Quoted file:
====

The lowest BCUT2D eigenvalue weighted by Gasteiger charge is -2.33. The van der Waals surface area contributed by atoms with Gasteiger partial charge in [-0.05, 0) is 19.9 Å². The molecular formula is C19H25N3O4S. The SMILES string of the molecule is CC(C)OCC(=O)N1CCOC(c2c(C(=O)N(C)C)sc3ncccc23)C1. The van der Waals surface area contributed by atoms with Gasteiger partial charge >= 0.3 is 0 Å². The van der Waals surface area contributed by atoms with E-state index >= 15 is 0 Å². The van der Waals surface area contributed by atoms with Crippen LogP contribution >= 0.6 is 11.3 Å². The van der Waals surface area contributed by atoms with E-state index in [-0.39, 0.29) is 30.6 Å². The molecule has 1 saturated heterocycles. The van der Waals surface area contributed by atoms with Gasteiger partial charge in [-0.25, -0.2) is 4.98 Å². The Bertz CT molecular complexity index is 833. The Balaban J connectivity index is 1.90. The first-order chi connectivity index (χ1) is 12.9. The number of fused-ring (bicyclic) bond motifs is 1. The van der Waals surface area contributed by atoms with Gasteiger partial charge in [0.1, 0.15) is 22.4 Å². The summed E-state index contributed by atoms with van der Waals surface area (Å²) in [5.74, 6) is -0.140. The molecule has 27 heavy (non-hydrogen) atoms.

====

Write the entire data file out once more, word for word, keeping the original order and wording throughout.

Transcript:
The lowest BCUT2D eigenvalue weighted by Gasteiger charge is -2.33. The van der Waals surface area contributed by atoms with Gasteiger partial charge in [-0.05, 0) is 19.9 Å². The molecular formula is C19H25N3O4S. The SMILES string of the molecule is CC(C)OCC(=O)N1CCOC(c2c(C(=O)N(C)C)sc3ncccc23)C1. The van der Waals surface area contributed by atoms with Gasteiger partial charge >= 0.3 is 0 Å². The van der Waals surface area contributed by atoms with E-state index >= 15 is 0 Å². The van der Waals surface area contributed by atoms with Crippen LogP contribution >= 0.6 is 11.3 Å². The van der Waals surface area contributed by atoms with E-state index in [-0.39, 0.29) is 30.6 Å². The molecule has 1 saturated heterocycles. The van der Waals surface area contributed by atoms with Gasteiger partial charge in [-0.25, -0.2) is 4.98 Å². The Bertz CT molecular complexity index is 833. The Balaban J connectivity index is 1.90. The first-order chi connectivity index (χ1) is 12.9. The number of fused-ring (bicyclic) bond motifs is 1. The van der Waals surface area contributed by atoms with Gasteiger partial charge in [0.1, 0.15) is 22.4 Å². The summed E-state index contributed by atoms with van der Waals surface area (Å²) in [5.74, 6) is -0.140. The molecule has 27 heavy (non-hydrogen) atoms.